Start building on how many times the child can say the sound correctly. Can they say the sound 1x? That is great. Try saying it 2x then 3x progressing up to 5x in a row. Start slow with the target sound stretched (saying it slowly) and emphasized. Gradually increase the speed and try to say the sound quicker with less emphasis. It should start sounding more natural as you go quicker. Keep at it until you can do 5 sets of 5.

Lets Recap:

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    Try and find an SLP to help you get started.
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    Only identify sound errors yourself as last resort. It is best to leave this to a professional.
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    Always start with a stimulable sound.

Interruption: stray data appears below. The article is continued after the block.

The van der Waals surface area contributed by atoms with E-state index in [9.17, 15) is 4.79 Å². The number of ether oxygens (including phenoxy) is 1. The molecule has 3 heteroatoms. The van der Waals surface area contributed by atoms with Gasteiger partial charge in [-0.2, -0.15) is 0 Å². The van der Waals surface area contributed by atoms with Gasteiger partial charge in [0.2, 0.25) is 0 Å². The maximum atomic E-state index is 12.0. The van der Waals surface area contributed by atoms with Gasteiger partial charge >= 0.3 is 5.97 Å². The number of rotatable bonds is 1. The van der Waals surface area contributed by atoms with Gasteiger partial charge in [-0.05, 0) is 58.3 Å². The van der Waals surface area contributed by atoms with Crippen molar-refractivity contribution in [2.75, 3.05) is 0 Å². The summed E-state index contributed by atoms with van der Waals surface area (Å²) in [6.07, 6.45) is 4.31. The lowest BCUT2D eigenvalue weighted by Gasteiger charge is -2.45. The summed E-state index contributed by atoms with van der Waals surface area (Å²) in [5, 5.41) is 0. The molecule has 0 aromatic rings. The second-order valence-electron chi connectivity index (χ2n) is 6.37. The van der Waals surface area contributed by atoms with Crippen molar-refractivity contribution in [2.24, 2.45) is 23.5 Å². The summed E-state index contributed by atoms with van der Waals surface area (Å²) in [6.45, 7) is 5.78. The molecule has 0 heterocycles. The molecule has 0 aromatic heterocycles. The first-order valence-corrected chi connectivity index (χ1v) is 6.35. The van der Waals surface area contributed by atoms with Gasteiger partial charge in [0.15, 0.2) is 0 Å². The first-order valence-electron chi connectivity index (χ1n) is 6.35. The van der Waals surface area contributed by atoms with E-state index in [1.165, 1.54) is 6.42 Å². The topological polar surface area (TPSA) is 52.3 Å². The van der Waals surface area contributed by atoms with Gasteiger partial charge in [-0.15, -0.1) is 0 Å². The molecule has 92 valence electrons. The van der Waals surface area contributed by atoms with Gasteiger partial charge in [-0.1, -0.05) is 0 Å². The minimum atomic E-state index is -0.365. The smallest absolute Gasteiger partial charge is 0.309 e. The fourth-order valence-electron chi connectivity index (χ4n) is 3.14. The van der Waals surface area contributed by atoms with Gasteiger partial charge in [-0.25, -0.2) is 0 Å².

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    Be accurate increasing speed while maintaining accuracy.
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    Keep going until you can do 5 sets of five repetitions.

Final thoughts

Believe in yourself. Do a little bit each day and amazing things will happen. Do not be afraid of making things worse. Doing nothing is probably the worst thing you could do. Stay committed to making a difference.

Let me know how you make out. I would love to hear from you.​

Do you want to learn how to best support you child?  Download the 20 best tips for speech practice.